Are we going to allow VEGAN to get devalued the same way, by people who says that a cheese eating vegan is about “being flexible that way makes more people comfortable“?
The word vegan cannot be taken-over and watered-down by cheese-eating, fur-wearing celebrities, or criminalised by governments trying to win elections by whipping up fear by deliberating confusing animal rights with terrorism.
We must protect the meaning of the word Vegan, so that when someone says “I am Vegan” there is no confusion. No longer hiding our belief in concepts of justice, animal rights, animal liberation or veganism opens it up to others to ask us questions.
Being vegan is a journey not a destination.
Living a vegan life is a step towards the reduction and suffering of animals.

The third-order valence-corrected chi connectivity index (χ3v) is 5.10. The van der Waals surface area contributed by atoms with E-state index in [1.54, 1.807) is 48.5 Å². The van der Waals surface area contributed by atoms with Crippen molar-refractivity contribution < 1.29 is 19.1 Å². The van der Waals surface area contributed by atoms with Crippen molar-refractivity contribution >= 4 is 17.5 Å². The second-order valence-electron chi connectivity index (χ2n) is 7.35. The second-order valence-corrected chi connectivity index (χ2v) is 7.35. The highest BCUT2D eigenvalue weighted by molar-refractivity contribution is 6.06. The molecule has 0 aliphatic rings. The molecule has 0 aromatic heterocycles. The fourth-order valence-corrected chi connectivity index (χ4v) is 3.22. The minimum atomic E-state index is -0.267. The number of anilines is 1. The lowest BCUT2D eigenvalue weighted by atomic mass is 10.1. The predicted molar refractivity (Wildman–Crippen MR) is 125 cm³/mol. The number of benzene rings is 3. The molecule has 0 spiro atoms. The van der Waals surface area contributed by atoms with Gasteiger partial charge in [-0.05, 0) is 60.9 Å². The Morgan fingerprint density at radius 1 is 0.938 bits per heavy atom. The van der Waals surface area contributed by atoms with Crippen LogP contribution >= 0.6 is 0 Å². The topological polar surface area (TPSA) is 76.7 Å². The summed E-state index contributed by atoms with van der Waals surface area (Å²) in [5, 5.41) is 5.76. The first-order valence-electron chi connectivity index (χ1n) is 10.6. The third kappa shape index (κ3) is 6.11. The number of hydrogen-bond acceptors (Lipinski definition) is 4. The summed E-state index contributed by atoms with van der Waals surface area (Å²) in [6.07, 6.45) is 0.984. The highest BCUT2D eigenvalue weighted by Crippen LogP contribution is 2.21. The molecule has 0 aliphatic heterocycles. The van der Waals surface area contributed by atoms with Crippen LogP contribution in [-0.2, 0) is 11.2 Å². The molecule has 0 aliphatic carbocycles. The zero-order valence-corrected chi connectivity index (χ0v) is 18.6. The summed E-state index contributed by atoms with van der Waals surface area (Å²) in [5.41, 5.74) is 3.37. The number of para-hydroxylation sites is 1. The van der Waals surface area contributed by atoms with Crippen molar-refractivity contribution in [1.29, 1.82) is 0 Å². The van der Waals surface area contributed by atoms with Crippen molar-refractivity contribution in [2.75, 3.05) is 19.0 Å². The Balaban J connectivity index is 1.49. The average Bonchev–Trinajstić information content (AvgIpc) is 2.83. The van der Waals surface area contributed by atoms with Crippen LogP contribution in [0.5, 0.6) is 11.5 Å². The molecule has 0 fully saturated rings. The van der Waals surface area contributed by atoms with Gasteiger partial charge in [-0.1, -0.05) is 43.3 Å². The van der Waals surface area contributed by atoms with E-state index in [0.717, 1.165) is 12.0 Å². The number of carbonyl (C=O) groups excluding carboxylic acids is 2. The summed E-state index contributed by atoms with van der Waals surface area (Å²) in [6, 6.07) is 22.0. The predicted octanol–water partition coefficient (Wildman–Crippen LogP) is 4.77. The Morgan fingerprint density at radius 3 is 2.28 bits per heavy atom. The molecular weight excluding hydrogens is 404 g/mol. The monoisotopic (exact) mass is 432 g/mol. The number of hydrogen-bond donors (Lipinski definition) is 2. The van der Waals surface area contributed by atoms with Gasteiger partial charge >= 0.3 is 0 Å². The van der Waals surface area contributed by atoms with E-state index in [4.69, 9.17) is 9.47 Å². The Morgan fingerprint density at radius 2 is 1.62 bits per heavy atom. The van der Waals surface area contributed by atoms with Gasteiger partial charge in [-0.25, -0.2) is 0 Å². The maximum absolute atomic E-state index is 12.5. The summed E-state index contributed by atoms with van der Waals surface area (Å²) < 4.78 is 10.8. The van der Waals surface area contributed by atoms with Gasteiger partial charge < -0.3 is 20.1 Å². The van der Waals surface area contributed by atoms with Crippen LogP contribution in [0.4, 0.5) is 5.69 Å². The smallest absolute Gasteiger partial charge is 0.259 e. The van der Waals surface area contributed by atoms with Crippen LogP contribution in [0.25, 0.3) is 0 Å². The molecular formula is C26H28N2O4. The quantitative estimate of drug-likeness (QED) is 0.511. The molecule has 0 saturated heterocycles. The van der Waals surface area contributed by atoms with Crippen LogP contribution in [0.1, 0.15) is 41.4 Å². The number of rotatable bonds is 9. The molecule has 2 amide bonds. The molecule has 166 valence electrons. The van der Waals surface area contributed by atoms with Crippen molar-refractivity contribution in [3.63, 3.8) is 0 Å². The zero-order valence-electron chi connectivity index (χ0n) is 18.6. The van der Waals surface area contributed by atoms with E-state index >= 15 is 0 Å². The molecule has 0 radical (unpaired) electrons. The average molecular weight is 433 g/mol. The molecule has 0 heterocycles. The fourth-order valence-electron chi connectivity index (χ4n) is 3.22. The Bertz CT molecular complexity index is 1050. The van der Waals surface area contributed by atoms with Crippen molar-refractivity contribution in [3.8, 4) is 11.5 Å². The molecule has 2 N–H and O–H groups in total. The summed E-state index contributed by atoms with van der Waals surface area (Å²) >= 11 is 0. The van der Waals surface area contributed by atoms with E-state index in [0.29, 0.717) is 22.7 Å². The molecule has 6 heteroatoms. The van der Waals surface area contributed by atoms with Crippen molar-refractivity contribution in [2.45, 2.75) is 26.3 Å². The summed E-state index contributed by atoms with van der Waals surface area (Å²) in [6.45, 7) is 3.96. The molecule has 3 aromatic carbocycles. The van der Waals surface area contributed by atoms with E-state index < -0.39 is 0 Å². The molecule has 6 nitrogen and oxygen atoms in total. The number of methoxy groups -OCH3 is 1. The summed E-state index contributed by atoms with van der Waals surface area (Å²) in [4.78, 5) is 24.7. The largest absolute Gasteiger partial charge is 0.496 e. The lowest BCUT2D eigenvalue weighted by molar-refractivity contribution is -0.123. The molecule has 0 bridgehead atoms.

Speaking for myself, I cannot separate vegan from animal rights, for me, being vegan means support AR (Animal Rights), and supporting AR means being vegan. I try, but I cannot see how someone can call themselves an “animal rights activist” unless they are a vegan.
If you fight for animal rights, you fight for the rights of all animals, there are no exceptions for those you think taste good or those who aren’t cute. A concept I explore in more depth here: If you start a debate with “I fight for animal rights, but I’m no vegan” don’t expect applause
(While I think someone can be vegan without fighting for animal rights, I don’t think it is possible to call yourself an animal rights activist if you consume the products of animals bodies, particular dairy, eggs, honey which require the deaths of those animals to produce the “by”-products.)